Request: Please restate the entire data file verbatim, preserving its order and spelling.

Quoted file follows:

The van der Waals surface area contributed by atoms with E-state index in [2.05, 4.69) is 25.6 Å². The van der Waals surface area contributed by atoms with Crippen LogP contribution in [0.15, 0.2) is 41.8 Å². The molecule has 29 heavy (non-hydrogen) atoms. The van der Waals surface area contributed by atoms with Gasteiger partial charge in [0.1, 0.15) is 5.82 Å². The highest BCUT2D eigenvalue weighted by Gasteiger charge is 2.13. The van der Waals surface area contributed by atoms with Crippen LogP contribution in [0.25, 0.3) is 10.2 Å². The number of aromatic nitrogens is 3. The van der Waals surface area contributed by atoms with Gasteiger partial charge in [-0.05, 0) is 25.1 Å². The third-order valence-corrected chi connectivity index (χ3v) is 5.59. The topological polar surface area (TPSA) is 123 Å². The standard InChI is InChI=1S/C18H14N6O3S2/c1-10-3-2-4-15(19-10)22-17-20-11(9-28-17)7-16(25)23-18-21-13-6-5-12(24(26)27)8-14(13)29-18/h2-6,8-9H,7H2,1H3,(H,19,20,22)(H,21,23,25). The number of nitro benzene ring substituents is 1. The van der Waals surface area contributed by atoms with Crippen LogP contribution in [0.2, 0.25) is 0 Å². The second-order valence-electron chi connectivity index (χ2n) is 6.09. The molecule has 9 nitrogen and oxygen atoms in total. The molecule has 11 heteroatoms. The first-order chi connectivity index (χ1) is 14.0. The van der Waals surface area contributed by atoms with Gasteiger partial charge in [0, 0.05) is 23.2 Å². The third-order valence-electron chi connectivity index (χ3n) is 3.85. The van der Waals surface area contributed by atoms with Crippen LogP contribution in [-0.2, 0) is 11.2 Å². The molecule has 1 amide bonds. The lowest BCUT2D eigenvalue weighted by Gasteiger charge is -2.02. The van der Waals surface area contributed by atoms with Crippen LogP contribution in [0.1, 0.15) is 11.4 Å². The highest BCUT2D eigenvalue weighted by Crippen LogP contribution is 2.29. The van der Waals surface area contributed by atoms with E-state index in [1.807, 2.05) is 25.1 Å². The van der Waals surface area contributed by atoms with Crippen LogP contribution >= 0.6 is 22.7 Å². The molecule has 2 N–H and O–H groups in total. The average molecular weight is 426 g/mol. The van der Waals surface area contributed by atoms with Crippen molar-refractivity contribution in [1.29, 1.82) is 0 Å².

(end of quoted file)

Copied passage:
The van der Waals surface area contributed by atoms with E-state index in [2.05, 4.69) is 25.6 Å². The van der Waals surface area contributed by atoms with Crippen LogP contribution in [0.15, 0.2) is 41.8 Å². The molecule has 29 heavy (non-hydrogen) atoms. The van der Waals surface area contributed by atoms with Gasteiger partial charge in [0.1, 0.15) is 5.82 Å². The highest BCUT2D eigenvalue weighted by Gasteiger charge is 2.13. The van der Waals surface area contributed by atoms with Crippen LogP contribution in [0.25, 0.3) is 10.2 Å². The number of aromatic nitrogens is 3. The van der Waals surface area contributed by atoms with Gasteiger partial charge in [-0.05, 0) is 25.1 Å². The third-order valence-corrected chi connectivity index (χ3v) is 5.59. The topological polar surface area (TPSA) is 123 Å². The standard InChI is InChI=1S/C18H14N6O3S2/c1-10-3-2-4-15(19-10)22-17-20-11(9-28-17)7-16(25)23-18-21-13-6-5-12(24(26)27)8-14(13)29-18/h2-6,8-9H,7H2,1H3,(H,19,20,22)(H,21,23,25). The number of nitro benzene ring substituents is 1. The van der Waals surface area contributed by atoms with Crippen LogP contribution in [0.2, 0.25) is 0 Å². The second-order valence-electron chi connectivity index (χ2n) is 6.09. The molecule has 9 nitrogen and oxygen atoms in total. The molecule has 11 heteroatoms. The first-order chi connectivity index (χ1) is 14.0. The van der Waals surface area contributed by atoms with Gasteiger partial charge in [0, 0.05) is 23.2 Å². The third-order valence-electron chi connectivity index (χ3n) is 3.85. The van der Waals surface area contributed by atoms with Crippen LogP contribution in [-0.2, 0) is 11.2 Å². The molecule has 1 amide bonds. The lowest BCUT2D eigenvalue weighted by Gasteiger charge is -2.02. The van der Waals surface area contributed by atoms with Crippen LogP contribution in [0.1, 0.15) is 11.4 Å². The highest BCUT2D eigenvalue weighted by Crippen LogP contribution is 2.29. The van der Waals surface area contributed by atoms with E-state index in [1.807, 2.05) is 25.1 Å². The van der Waals surface area contributed by atoms with Crippen LogP contribution >= 0.6 is 22.7 Å². The molecule has 2 N–H and O–H groups in total. The average molecular weight is 426 g/mol. The van der Waals surface area contributed by atoms with Crippen molar-refractivity contribution in [1.29, 1.82) is 0 Å².